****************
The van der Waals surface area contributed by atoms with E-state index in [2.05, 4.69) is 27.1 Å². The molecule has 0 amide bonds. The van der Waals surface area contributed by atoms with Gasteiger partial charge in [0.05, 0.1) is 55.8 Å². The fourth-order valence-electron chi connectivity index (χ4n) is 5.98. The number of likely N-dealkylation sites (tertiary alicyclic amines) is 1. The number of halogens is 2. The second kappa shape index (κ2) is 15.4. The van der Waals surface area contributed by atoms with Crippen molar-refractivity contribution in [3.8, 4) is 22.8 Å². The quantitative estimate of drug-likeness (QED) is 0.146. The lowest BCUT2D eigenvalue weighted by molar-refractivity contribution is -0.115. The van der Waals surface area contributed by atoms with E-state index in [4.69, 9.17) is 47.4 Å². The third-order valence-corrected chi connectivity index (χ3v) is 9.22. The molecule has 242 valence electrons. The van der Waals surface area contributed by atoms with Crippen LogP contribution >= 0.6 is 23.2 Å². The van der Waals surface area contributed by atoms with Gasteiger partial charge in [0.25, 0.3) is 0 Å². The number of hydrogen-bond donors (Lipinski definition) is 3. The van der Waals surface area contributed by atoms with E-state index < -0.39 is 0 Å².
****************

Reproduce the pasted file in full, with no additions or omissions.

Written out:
The van der Waals surface area contributed by atoms with E-state index in [2.05, 4.69) is 27.1 Å². The molecule has 0 amide bonds. The van der Waals surface area contributed by atoms with Gasteiger partial charge in [0.05, 0.1) is 55.8 Å². The fourth-order valence-electron chi connectivity index (χ4n) is 5.98. The number of likely N-dealkylation sites (tertiary alicyclic amines) is 1. The number of halogens is 2. The second kappa shape index (κ2) is 15.4. The van der Waals surface area contributed by atoms with Crippen molar-refractivity contribution in [3.8, 4) is 22.8 Å². The quantitative estimate of drug-likeness (QED) is 0.146. The lowest BCUT2D eigenvalue weighted by molar-refractivity contribution is -0.115. The van der Waals surface area contributed by atoms with E-state index in [4.69, 9.17) is 47.4 Å². The third-order valence-corrected chi connectivity index (χ3v) is 9.22. The molecule has 242 valence electrons. The van der Waals surface area contributed by atoms with Crippen LogP contribution >= 0.6 is 23.2 Å². The van der Waals surface area contributed by atoms with Gasteiger partial charge in [0.25, 0.3) is 0 Å². The number of hydrogen-bond donors (Lipinski definition) is 3. The van der Waals surface area contributed by atoms with E-state index < -0.39 is 0 Å².